Quantcast
Environmental News for a Healthier Planet and Life

Al Roker Tells Larry King: Snowstorms Are Due to Climate Change

Climate
Al Roker Tells Larry King: Snowstorms Are Due to Climate Change

It's almost taboo for TV weather forecasters to connect the extreme weather patterns we've been seeing to climate change. And if they're not ignoring it, it seems that too many of them are openly denying it.

One TV weather anchor who's sticking with the scientific consensus and not the denier community is long-time NBC Today show forecaster Al Roker. Maybe that's why he was one of a small group of meteorologists invited to the White House to meet with President Obama and top U.S. Environmental Protection Agency (EPA) officials in May to discuss the release of the National Climate Assessment report.

He reiterated his beliefs this week in an interview with host Larry King on Larry King Now.

"We've been in a pattern now where five weeks in a row, there's been a storm that comes up and re-forms off the Mid-Atlantic/New England coast and dumps a ton of snow," said Roker. "Boston as of this point is number two snowiest winter."

"Is this all part of climate change?" asked King.

"I think it is," Roker replied.

"You can't point to any one event and say this is climate change," Roker continued. "But what climate change opens the door for and allows for are more extreme swings of weather. So while you've got this ongoing drought out in California, there's been almost no snowpack, no snowfall in the Sierras, it barely has rained, yet you've got monumental forest fires. Here in the East you've got brutal cold. Yet globally January was the warmest month on record. So there's all these swings that are happening. Climate change makes that more possible."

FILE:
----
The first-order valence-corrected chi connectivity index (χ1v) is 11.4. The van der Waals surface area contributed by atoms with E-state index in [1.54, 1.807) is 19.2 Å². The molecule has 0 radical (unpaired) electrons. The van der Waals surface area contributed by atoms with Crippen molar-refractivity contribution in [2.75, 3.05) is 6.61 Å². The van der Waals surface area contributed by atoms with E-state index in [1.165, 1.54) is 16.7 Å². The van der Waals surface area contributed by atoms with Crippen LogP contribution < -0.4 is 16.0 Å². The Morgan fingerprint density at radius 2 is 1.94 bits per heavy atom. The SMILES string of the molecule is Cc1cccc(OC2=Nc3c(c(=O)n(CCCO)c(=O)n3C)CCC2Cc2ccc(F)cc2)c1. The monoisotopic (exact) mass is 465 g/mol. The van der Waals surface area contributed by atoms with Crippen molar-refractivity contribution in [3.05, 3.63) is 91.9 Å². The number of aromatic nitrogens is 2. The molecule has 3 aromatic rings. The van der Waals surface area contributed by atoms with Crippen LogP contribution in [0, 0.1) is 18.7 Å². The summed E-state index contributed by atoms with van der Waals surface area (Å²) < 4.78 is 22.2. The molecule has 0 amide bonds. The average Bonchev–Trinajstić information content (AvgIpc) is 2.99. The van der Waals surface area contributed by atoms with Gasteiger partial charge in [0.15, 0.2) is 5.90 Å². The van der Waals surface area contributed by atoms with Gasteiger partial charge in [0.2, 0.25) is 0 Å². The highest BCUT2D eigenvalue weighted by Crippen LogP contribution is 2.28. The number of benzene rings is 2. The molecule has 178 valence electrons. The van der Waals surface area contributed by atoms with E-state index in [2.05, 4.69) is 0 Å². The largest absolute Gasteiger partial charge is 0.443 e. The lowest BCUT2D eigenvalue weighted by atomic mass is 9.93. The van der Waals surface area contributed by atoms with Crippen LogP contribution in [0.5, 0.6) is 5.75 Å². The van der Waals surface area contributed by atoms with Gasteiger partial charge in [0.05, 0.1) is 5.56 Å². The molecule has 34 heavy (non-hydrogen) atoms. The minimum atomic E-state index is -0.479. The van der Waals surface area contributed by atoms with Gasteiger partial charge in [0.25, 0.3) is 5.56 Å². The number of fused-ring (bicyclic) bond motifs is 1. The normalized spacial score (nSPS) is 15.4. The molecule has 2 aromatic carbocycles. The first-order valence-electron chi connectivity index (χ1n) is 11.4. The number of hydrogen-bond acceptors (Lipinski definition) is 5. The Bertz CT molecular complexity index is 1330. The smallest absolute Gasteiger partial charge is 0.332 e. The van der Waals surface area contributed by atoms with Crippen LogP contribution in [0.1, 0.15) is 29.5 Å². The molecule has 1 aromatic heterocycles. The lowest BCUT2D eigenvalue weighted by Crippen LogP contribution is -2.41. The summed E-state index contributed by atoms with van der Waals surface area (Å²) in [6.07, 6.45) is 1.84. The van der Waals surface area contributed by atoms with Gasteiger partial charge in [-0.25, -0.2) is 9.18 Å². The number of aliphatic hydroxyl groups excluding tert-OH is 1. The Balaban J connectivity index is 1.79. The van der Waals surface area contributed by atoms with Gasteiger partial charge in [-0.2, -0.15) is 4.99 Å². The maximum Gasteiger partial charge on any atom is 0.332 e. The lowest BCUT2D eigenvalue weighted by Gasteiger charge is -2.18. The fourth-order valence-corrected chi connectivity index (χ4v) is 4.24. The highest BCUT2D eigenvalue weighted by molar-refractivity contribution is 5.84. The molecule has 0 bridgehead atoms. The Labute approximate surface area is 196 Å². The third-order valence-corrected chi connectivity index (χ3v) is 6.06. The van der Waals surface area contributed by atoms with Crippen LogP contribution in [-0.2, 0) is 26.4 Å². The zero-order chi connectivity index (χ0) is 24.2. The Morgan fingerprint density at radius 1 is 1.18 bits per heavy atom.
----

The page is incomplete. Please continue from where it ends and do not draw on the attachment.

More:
What's behind it, King asked.

"You've got greenhouse gases building up, you've got melt at the polar ice cap," said Roker. "Everything's connected. And when you start changing that balance, nature doesn't like an imbalance."

YOU MIGHT ALSO LIKE

Must-See Video: Jon Stewart Tackles Climate Deniers in Congress

Watch Bill Nye Shred Climate Denying Congresswoman

Global Warming Deniers Become More Desperate By the Day

A sea turtle rescued from Israel's devastating oil spill. MENAHEM KAHANA / AFP via Getty Images

Rescue workers in Israel are using a surprising cure to save the sea turtles harmed by a devastating oil spill: mayonnaise!

Read More Show Less

EcoWatch Daily Newsletter

A "digital twin of Earth." European Space Agency

As the weather grows more severe, and its damages more expensive and fatal, current weather predictions fall short in providing reliable information on Earth's rapidly changing systems.

Read More Show Less

Trending

Melting ice in places such as Greenland could stop a critical ocean current. Paul Souders / Getty Images

The climate crisis could push an important ocean current past a critical tipping point sooner than expected, new research suggests.

Read More Show Less
California Gov. Gavin Newsom tours the Chevron oil field west of Bakersfield, where a spill of more than 900,000 gallons flowed into a dry creek bed, on July 24, 2019. Irfan Khan / Los Angeles Times via Getty Images

By Brett Wilkins

Accusing California regulators of "reckless disregard" for public "health and safety," the environmental advocacy group Center for Biological Diversity on Wednesday sued the administration of Gov. Gavin Newsom for approving thousands of oil and gas drilling and fracking projects without the required environmental review.

Read More Show Less
Nobel Peace Prize Laureate and Kenyan professor Wangari Maathai poses during the COP15 UN Climate Change Conference in Copenhagen, Denmark on December 15, 2009. Olivier Morin / AFP / Getty Images

By Kate Whiting

From Greta Thunberg to Sir David Attenborough, the headline-grabbing climate change activists and environmentalists of today are predominantly white. But like many areas of society, those whose voices are heard most often are not necessarily representative of the whole.

Read More Show Less